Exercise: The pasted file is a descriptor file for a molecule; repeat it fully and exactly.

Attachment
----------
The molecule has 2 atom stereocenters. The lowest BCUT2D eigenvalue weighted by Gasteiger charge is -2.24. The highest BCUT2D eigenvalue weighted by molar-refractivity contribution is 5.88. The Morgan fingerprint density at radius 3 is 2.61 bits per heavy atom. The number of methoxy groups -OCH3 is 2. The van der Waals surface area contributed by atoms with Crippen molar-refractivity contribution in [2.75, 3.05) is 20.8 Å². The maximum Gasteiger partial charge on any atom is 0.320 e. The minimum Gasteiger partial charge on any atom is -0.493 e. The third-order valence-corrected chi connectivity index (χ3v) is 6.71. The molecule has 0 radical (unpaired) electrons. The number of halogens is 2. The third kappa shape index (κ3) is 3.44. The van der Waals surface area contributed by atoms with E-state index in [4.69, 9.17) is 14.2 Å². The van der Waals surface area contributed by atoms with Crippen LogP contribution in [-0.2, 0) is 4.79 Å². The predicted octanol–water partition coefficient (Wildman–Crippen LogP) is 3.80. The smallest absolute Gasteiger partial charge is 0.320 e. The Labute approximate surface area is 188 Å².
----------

The molecule has 2 atom stereocenters. The lowest BCUT2D eigenvalue weighted by Gasteiger charge is -2.24. The highest BCUT2D eigenvalue weighted by molar-refractivity contribution is 5.88. The Morgan fingerprint density at radius 3 is 2.61 bits per heavy atom. The number of methoxy groups -OCH3 is 2. The van der Waals surface area contributed by atoms with Crippen molar-refractivity contribution in [2.75, 3.05) is 20.8 Å². The maximum Gasteiger partial charge on any atom is 0.320 e. The minimum Gasteiger partial charge on any atom is -0.493 e. The third-order valence-corrected chi connectivity index (χ3v) is 6.71. The molecule has 0 radical (unpaired) electrons. The number of halogens is 2. The third kappa shape index (κ3) is 3.44. The van der Waals surface area contributed by atoms with E-state index in [4.69, 9.17) is 14.2 Å². The van der Waals surface area contributed by atoms with Crippen LogP contribution in [-0.2, 0) is 4.79 Å². The predicted octanol–water partition coefficient (Wildman–Crippen LogP) is 3.80. The smallest absolute Gasteiger partial charge is 0.320 e. The Labute approximate surface area is 188 Å².